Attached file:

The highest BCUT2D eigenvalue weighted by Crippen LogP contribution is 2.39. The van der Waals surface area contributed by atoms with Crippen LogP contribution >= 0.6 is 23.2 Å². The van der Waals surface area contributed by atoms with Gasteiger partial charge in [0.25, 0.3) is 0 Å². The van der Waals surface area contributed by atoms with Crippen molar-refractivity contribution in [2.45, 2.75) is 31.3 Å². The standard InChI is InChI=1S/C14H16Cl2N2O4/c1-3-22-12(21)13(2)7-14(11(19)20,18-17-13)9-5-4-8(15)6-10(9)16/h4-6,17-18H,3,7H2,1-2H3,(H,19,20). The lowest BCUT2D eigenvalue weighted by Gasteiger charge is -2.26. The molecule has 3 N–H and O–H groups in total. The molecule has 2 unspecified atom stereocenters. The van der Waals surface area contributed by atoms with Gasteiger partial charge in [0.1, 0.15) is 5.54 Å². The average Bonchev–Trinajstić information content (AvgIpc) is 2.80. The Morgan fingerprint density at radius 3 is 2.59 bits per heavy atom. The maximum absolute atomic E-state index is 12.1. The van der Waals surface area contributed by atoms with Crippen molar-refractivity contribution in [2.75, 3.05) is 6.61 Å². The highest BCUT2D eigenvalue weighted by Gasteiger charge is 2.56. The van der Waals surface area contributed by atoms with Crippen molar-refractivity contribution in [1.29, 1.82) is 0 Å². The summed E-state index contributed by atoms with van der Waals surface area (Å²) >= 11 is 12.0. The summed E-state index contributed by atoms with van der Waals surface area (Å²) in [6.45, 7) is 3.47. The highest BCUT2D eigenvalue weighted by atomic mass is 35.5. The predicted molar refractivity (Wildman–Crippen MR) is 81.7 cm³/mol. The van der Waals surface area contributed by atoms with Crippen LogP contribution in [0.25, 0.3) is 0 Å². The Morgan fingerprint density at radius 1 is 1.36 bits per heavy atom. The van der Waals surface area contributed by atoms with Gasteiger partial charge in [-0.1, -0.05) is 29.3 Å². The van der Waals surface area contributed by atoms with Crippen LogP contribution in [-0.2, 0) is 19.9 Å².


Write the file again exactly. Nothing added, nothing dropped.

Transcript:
The highest BCUT2D eigenvalue weighted by Crippen LogP contribution is 2.39. The van der Waals surface area contributed by atoms with Crippen LogP contribution >= 0.6 is 23.2 Å². The van der Waals surface area contributed by atoms with Gasteiger partial charge in [0.25, 0.3) is 0 Å². The van der Waals surface area contributed by atoms with Crippen molar-refractivity contribution in [2.45, 2.75) is 31.3 Å². The standard InChI is InChI=1S/C14H16Cl2N2O4/c1-3-22-12(21)13(2)7-14(11(19)20,18-17-13)9-5-4-8(15)6-10(9)16/h4-6,17-18H,3,7H2,1-2H3,(H,19,20). The lowest BCUT2D eigenvalue weighted by Gasteiger charge is -2.26. The molecule has 3 N–H and O–H groups in total. The molecule has 2 unspecified atom stereocenters. The van der Waals surface area contributed by atoms with Gasteiger partial charge in [0.1, 0.15) is 5.54 Å². The average Bonchev–Trinajstić information content (AvgIpc) is 2.80. The Morgan fingerprint density at radius 3 is 2.59 bits per heavy atom. The maximum absolute atomic E-state index is 12.1. The van der Waals surface area contributed by atoms with Crippen molar-refractivity contribution in [2.75, 3.05) is 6.61 Å². The highest BCUT2D eigenvalue weighted by Gasteiger charge is 2.56. The van der Waals surface area contributed by atoms with Crippen molar-refractivity contribution in [1.29, 1.82) is 0 Å². The summed E-state index contributed by atoms with van der Waals surface area (Å²) >= 11 is 12.0. The summed E-state index contributed by atoms with van der Waals surface area (Å²) in [6.45, 7) is 3.47. The highest BCUT2D eigenvalue weighted by atomic mass is 35.5. The predicted molar refractivity (Wildman–Crippen MR) is 81.7 cm³/mol. The van der Waals surface area contributed by atoms with Crippen LogP contribution in [0.25, 0.3) is 0 Å². The Morgan fingerprint density at radius 1 is 1.36 bits per heavy atom. The van der Waals surface area contributed by atoms with Gasteiger partial charge in [-0.1, -0.05) is 29.3 Å². The van der Waals surface area contributed by atoms with Crippen LogP contribution in [-0.2, 0) is 19.9 Å².